video games

Can games be effective tools for learning and education? Think of board games like Monopoly, card games that teach math or vocabulary, and video games, which are popping up in classrooms across the country.

Our guests share their insight on educational games, examples of what works (or doesn't), and if more games should be incorporated into classrooms. In studio:


More women are adding terms like “coder” and “game developer” to their résumés, but the industry still has a long way to go to reach gender parity.

Last year, women made up 22 per cent of the game developer workforce, double the 11.5 per cent of females in the field in 2009, according to a recent study by the International Game Developers Association (IGDA).

But for women like Elizabeth Canas, the road to a career in technology was less traveled when she was growing up.

“I didn’t even know what technology was!” says Canas.

How can we help relieve pain and anxiety for cancer patients during chemotherapy treatments? Studies show that video games, especially virtual reality experiences, serve as effective diversionary activities.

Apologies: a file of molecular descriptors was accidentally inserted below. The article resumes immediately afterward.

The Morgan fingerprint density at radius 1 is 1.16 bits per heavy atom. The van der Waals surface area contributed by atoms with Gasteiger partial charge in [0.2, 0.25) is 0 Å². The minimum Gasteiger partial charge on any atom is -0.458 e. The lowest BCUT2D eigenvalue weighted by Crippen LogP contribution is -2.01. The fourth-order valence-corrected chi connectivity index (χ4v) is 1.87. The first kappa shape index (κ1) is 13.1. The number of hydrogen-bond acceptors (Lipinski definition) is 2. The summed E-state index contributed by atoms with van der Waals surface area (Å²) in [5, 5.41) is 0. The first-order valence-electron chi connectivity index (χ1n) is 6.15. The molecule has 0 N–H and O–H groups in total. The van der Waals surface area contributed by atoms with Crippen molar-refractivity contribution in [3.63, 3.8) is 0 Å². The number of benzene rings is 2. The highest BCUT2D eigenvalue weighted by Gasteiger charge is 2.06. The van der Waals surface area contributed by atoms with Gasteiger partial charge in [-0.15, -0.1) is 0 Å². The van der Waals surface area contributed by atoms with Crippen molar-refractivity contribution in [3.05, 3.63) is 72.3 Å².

Cancer Wellness Connections is partnering with the RIT MAGIC Center to provide video games for patients. They're calling it "gaming for good," and we talk about why it's so effective. Our guests:

  • Betsy Twohig-Barrett, president and executive director of Cancer Wellness Connections
  • Jennifer Hinton, assistant director of the RIT MAGIC Center
  • Jordan Sommer, student and gamer

Even if you’ve never played a video game in your life, video game design and gamification are still shaping our lives. More than 155 million Americans spend over 20 billion dollars a year on video games, so is it any wonder that computer games are influencing our experiences of healthcare, human resources, education and business?

Video Games are often blamed for all kinds of social ills, but there’s a lot more to the influence of gaming culture than you might expect.

And we’ll start with a conversation with Michael Clune, author of his new memoir GameLife – Clune argues that the computer games he played growing up were actually crucial to his spiritual education. And we’ll look at how gamification is helping upstate businesses collaborate more effectively.

Our guests:

  • Michael W. Clune, English professor at the College of Arts and Sciences at Case Western Reserve University
  • JP Dyson, director of the International Center for the History of Electronic Games at The Strong National Museum of Play
  • Jeremy Saucier, assistant director of the International Center for the History of Electronic Games at The Strong National Museum of Play
  • Deborah A. Gears, associate professor at Rochester Institute of Technology's Golisano College of Computing and Information Sciences